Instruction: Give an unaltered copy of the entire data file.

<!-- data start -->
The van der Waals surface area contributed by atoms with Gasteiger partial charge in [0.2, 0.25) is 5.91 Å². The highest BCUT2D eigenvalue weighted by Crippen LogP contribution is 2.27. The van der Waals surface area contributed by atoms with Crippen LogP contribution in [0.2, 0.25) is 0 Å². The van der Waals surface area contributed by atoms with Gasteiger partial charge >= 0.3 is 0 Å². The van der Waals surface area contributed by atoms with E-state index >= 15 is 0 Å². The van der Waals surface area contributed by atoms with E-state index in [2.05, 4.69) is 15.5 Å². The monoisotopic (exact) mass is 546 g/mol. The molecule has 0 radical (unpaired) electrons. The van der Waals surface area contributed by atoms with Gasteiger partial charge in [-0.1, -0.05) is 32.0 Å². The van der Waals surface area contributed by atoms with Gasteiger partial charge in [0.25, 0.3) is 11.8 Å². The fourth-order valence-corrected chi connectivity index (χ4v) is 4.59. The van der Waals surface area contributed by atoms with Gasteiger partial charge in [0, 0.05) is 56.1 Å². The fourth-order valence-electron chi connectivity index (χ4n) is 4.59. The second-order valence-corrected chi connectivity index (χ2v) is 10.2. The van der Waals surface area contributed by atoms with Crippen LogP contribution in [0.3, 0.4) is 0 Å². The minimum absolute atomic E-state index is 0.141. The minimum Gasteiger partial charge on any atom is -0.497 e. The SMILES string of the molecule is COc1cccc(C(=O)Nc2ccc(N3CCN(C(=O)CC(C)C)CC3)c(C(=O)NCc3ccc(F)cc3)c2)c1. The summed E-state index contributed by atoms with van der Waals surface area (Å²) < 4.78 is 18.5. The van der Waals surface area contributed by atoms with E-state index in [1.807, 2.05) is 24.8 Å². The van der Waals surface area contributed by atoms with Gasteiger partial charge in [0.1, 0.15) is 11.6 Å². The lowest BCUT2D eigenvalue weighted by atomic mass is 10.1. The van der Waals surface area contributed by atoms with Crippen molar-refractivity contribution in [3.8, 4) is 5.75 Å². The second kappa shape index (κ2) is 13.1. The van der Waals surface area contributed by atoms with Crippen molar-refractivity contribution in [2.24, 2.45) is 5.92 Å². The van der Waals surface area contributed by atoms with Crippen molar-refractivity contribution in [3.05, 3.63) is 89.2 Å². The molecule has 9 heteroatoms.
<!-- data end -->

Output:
The van der Waals surface area contributed by atoms with Gasteiger partial charge in [0.2, 0.25) is 5.91 Å². The highest BCUT2D eigenvalue weighted by Crippen LogP contribution is 2.27. The van der Waals surface area contributed by atoms with Crippen LogP contribution in [0.2, 0.25) is 0 Å². The van der Waals surface area contributed by atoms with Gasteiger partial charge >= 0.3 is 0 Å². The van der Waals surface area contributed by atoms with E-state index >= 15 is 0 Å². The van der Waals surface area contributed by atoms with E-state index in [2.05, 4.69) is 15.5 Å². The monoisotopic (exact) mass is 546 g/mol. The molecule has 0 radical (unpaired) electrons. The van der Waals surface area contributed by atoms with Gasteiger partial charge in [-0.1, -0.05) is 32.0 Å². The van der Waals surface area contributed by atoms with Gasteiger partial charge in [0.25, 0.3) is 11.8 Å². The fourth-order valence-corrected chi connectivity index (χ4v) is 4.59. The van der Waals surface area contributed by atoms with Gasteiger partial charge in [0, 0.05) is 56.1 Å². The fourth-order valence-electron chi connectivity index (χ4n) is 4.59. The second-order valence-corrected chi connectivity index (χ2v) is 10.2. The van der Waals surface area contributed by atoms with Crippen LogP contribution in [0.3, 0.4) is 0 Å². The minimum absolute atomic E-state index is 0.141. The minimum Gasteiger partial charge on any atom is -0.497 e. The SMILES string of the molecule is COc1cccc(C(=O)Nc2ccc(N3CCN(C(=O)CC(C)C)CC3)c(C(=O)NCc3ccc(F)cc3)c2)c1. The summed E-state index contributed by atoms with van der Waals surface area (Å²) < 4.78 is 18.5. The van der Waals surface area contributed by atoms with E-state index in [1.807, 2.05) is 24.8 Å². The van der Waals surface area contributed by atoms with Gasteiger partial charge in [0.1, 0.15) is 11.6 Å². The lowest BCUT2D eigenvalue weighted by atomic mass is 10.1. The van der Waals surface area contributed by atoms with Crippen molar-refractivity contribution in [3.8, 4) is 5.75 Å². The second kappa shape index (κ2) is 13.1. The van der Waals surface area contributed by atoms with Crippen molar-refractivity contribution in [2.24, 2.45) is 5.92 Å². The van der Waals surface area contributed by atoms with Crippen molar-refractivity contribution in [3.05, 3.63) is 89.2 Å². The molecule has 9 heteroatoms.